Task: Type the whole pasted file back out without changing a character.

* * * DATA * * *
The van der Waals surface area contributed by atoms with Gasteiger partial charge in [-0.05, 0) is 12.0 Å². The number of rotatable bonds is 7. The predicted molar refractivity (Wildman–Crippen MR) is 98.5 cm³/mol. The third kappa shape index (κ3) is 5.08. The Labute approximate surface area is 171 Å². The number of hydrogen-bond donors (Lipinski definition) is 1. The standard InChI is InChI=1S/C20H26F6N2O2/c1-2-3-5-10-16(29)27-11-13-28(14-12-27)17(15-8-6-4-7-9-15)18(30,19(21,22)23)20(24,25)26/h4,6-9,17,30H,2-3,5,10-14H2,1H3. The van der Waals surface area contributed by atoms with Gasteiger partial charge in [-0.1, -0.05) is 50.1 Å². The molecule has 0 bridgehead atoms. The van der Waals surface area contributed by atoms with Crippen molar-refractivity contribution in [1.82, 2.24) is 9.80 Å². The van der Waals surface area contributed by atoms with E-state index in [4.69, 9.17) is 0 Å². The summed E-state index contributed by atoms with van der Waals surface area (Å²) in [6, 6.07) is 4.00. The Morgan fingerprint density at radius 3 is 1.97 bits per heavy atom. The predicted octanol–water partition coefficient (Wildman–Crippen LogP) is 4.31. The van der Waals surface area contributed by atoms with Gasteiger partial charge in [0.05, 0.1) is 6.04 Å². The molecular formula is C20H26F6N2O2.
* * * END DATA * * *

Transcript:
The van der Waals surface area contributed by atoms with Gasteiger partial charge in [-0.05, 0) is 12.0 Å². The number of rotatable bonds is 7. The predicted molar refractivity (Wildman–Crippen MR) is 98.5 cm³/mol. The third kappa shape index (κ3) is 5.08. The Labute approximate surface area is 171 Å². The number of hydrogen-bond donors (Lipinski definition) is 1. The standard InChI is InChI=1S/C20H26F6N2O2/c1-2-3-5-10-16(29)27-11-13-28(14-12-27)17(15-8-6-4-7-9-15)18(30,19(21,22)23)20(24,25)26/h4,6-9,17,30H,2-3,5,10-14H2,1H3. The van der Waals surface area contributed by atoms with Gasteiger partial charge in [-0.1, -0.05) is 50.1 Å². The molecule has 0 bridgehead atoms. The van der Waals surface area contributed by atoms with Crippen molar-refractivity contribution in [1.82, 2.24) is 9.80 Å². The van der Waals surface area contributed by atoms with E-state index in [4.69, 9.17) is 0 Å². The summed E-state index contributed by atoms with van der Waals surface area (Å²) in [6, 6.07) is 4.00. The Morgan fingerprint density at radius 3 is 1.97 bits per heavy atom. The predicted octanol–water partition coefficient (Wildman–Crippen LogP) is 4.31. The van der Waals surface area contributed by atoms with Gasteiger partial charge in [0.05, 0.1) is 6.04 Å². The molecular formula is C20H26F6N2O2.